SDDC Security Tools of the Future

The software-defined data center (SDDC) requires a new breed of security tools that not only handle the velocity of data being generated within a secure hybrid cloud but also handle the volume and variety of data. In fact, this new breed of security tools uses big data backends to manage the data being received, though it asks different questions of the data than normal for the products: security questions. The new breed of security tools either started as some form of performance management tool or employs performance management techniques to provide the data to to be queried. Bernd Harzog has been writing about the SDDC management stack for some time now. However, he has been leaving the security component relatively empty, because until recently (within the last few months), very few products actually fit the requirements of the stack (Figure 1).

SDDC Management Stack Reference Architecture

Figure 1: SDDC Management Stack Reference Architecture (click to enlarge)

Those requirements include integration with other tools as well as being able to use self-learning analytics on data stored within a big data repository. The analytics must automatically learn about the environment and provide insight into what is happening within the environment as well as automatable remediation. In addition, from a security perspective, the tools need to look at the problems from a nontraditional approach. Traditional approaches currently use signatures and other well-known fingerprints to detect attacks. This is a losing approach, as hackers do everything they can to hide their signatures and fingerprints. In fact, there are many ways in which they can employ masking tools so that most antivirus and antimalware vendors would never see the software. To combat malware, we need a new approach: an approach discussed in the white paper Using Application Performance Management for Security.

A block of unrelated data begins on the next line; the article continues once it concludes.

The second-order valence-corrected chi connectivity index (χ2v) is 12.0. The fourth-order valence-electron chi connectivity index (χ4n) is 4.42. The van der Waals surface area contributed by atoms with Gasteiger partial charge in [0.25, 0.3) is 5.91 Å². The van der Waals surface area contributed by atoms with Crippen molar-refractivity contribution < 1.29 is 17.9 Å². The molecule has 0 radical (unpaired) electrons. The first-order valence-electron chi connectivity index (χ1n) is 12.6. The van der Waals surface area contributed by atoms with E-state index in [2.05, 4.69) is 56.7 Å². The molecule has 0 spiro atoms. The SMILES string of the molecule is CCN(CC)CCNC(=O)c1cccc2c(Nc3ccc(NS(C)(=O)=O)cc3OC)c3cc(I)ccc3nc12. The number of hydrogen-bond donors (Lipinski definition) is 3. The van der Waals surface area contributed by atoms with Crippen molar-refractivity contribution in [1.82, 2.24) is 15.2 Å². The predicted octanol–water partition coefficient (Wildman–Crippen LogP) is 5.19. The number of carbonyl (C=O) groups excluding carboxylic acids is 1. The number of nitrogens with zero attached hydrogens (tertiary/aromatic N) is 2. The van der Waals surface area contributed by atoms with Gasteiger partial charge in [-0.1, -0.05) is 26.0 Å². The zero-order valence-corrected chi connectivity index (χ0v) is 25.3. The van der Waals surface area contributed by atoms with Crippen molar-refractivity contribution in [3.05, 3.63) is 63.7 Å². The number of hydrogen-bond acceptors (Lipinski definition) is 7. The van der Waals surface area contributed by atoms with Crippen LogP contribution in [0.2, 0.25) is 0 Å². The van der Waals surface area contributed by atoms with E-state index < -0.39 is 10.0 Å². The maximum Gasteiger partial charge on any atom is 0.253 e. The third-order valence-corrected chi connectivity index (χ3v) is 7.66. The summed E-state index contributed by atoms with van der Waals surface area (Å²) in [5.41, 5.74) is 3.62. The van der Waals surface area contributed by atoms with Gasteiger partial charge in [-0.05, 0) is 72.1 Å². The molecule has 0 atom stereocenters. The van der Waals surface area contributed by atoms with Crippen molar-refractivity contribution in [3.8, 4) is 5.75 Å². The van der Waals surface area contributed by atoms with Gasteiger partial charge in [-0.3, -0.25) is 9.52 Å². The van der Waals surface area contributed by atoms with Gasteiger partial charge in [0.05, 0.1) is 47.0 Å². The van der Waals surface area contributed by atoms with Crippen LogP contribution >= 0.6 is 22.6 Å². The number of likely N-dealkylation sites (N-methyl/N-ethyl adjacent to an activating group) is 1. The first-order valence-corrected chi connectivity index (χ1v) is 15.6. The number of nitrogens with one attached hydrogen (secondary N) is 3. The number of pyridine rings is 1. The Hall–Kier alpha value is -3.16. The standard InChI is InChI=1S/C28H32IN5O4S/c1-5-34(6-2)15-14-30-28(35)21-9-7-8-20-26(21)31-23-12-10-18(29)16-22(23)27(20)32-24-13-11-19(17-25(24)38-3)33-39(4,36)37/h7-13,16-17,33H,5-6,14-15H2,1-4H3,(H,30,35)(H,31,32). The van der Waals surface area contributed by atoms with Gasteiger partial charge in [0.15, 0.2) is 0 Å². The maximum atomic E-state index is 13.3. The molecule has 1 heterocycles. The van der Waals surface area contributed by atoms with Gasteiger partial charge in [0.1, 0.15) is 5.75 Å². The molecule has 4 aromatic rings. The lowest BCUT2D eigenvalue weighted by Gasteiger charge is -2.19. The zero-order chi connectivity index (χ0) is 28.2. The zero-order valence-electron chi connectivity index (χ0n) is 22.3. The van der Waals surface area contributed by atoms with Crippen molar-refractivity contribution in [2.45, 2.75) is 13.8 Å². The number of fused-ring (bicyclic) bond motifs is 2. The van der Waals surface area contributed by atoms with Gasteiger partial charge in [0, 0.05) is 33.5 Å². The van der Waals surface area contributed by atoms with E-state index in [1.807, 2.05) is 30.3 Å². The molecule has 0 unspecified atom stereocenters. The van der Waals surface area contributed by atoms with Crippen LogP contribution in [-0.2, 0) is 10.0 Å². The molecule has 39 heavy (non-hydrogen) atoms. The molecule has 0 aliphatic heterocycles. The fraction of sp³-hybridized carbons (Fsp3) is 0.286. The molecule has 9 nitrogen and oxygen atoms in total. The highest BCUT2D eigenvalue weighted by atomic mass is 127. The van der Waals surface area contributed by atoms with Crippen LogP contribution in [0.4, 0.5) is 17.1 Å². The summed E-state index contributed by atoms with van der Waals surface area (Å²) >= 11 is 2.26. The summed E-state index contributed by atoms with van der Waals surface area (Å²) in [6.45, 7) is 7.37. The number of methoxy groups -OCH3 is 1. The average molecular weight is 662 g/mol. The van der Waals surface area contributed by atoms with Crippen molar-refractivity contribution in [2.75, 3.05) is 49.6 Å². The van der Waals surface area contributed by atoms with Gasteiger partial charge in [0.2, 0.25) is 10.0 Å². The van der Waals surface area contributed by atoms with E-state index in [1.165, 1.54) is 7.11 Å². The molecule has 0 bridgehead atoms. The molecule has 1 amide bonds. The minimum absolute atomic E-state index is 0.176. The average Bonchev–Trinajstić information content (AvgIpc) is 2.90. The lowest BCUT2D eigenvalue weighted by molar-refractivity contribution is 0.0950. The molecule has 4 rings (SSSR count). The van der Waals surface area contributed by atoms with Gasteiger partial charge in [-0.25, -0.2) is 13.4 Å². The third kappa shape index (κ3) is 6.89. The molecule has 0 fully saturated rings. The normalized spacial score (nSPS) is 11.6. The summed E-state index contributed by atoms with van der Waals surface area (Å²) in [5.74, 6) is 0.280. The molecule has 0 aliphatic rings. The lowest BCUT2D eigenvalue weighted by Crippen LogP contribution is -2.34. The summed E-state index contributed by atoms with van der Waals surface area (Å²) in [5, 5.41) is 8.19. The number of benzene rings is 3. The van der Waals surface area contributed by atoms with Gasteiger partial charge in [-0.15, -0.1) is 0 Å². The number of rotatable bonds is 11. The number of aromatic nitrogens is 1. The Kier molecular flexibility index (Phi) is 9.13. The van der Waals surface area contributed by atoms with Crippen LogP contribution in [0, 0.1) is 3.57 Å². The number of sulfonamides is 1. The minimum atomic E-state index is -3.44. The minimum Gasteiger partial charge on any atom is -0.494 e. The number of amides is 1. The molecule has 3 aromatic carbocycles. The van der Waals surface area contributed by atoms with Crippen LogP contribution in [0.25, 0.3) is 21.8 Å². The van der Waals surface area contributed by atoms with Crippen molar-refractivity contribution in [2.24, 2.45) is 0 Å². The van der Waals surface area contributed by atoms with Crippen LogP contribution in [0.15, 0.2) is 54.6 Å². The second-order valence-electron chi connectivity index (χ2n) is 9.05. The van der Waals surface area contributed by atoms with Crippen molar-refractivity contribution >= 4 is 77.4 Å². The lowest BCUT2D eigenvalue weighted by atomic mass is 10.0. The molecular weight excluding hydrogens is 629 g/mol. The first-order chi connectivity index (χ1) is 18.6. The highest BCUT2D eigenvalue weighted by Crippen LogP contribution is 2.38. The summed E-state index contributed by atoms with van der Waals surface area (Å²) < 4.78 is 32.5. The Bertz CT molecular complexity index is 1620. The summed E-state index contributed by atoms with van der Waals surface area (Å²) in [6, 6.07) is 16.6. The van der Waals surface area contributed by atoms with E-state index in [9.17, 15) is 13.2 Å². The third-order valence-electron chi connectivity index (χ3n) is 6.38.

The approach is to use software that records data as it is accrued and to determine if any new data is outside the norm for an application. If any data is outside the norm, then act upon it. Actions to take could be a workflow, automatic remediation, or just setting up alerts. Determining what is normal for an application requires big data and analytics, which are also a major part of my own Secure Hybrid Cloud Reference Architecture (Figure 2).

Secure Hybrid Cloud

Figure 2: Secure Hybrid Cloud (click to enlarge)

Yet even with the advances of the new breed of security tool, there is still a problem with how to get log data from your SaaS or PaaS applications into your big data repository regardless of where it lives, whether in the data center or the cloud. The architectures overlap around big data repositories and analytics (as well as several other areas). The key is that we need to understand our applications, how the users use those applications, and how our data moves within the applications. To do this, we need first to understand what is considered normal behavior. Once we have normal behavior down, we can then target the abnormal. To get our data from cloud resources into our big data repository, we can depend on the logging capability of the clouds and applications or find some way to tap the important parts of that data stream. Application performance monitoring  (APM) tools can tap that data stream for us, yet there is also a new breed of tools for getting better security-specific logs out of clouds.